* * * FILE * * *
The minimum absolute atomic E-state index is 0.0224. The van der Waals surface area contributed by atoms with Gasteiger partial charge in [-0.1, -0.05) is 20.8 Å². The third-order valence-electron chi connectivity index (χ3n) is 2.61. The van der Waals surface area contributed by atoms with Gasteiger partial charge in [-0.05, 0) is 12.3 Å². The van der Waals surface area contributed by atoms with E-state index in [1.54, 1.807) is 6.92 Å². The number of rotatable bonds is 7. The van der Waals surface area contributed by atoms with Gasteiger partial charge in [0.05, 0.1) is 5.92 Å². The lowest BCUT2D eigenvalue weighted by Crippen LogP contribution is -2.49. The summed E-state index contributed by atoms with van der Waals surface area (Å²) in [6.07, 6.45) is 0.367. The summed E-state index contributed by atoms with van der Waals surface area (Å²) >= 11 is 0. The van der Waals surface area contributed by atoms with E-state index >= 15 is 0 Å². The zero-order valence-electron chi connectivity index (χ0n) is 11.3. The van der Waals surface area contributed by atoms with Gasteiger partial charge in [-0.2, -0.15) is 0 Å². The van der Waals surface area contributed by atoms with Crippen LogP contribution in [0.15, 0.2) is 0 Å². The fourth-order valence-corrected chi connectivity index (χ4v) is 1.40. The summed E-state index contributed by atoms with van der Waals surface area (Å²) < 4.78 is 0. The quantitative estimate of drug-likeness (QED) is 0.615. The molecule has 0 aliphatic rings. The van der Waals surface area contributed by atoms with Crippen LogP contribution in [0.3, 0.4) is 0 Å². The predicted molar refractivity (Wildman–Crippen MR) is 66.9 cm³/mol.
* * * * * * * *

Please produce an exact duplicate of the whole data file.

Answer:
The minimum absolute atomic E-state index is 0.0224. The van der Waals surface area contributed by atoms with Gasteiger partial charge in [-0.1, -0.05) is 20.8 Å². The third-order valence-electron chi connectivity index (χ3n) is 2.61. The van der Waals surface area contributed by atoms with Gasteiger partial charge in [-0.05, 0) is 12.3 Å². The van der Waals surface area contributed by atoms with E-state index in [1.54, 1.807) is 6.92 Å². The number of rotatable bonds is 7. The van der Waals surface area contributed by atoms with Gasteiger partial charge in [0.05, 0.1) is 5.92 Å². The lowest BCUT2D eigenvalue weighted by Crippen LogP contribution is -2.49. The summed E-state index contributed by atoms with van der Waals surface area (Å²) in [6.07, 6.45) is 0.367. The summed E-state index contributed by atoms with van der Waals surface area (Å²) >= 11 is 0. The van der Waals surface area contributed by atoms with E-state index >= 15 is 0 Å². The zero-order valence-electron chi connectivity index (χ0n) is 11.3. The van der Waals surface area contributed by atoms with Gasteiger partial charge in [-0.2, -0.15) is 0 Å². The van der Waals surface area contributed by atoms with Crippen LogP contribution in [0.15, 0.2) is 0 Å². The fourth-order valence-corrected chi connectivity index (χ4v) is 1.40. The summed E-state index contributed by atoms with van der Waals surface area (Å²) < 4.78 is 0. The quantitative estimate of drug-likeness (QED) is 0.615. The molecule has 0 aliphatic rings. The van der Waals surface area contributed by atoms with Crippen LogP contribution in [0.3, 0.4) is 0 Å². The predicted molar refractivity (Wildman–Crippen MR) is 66.9 cm³/mol.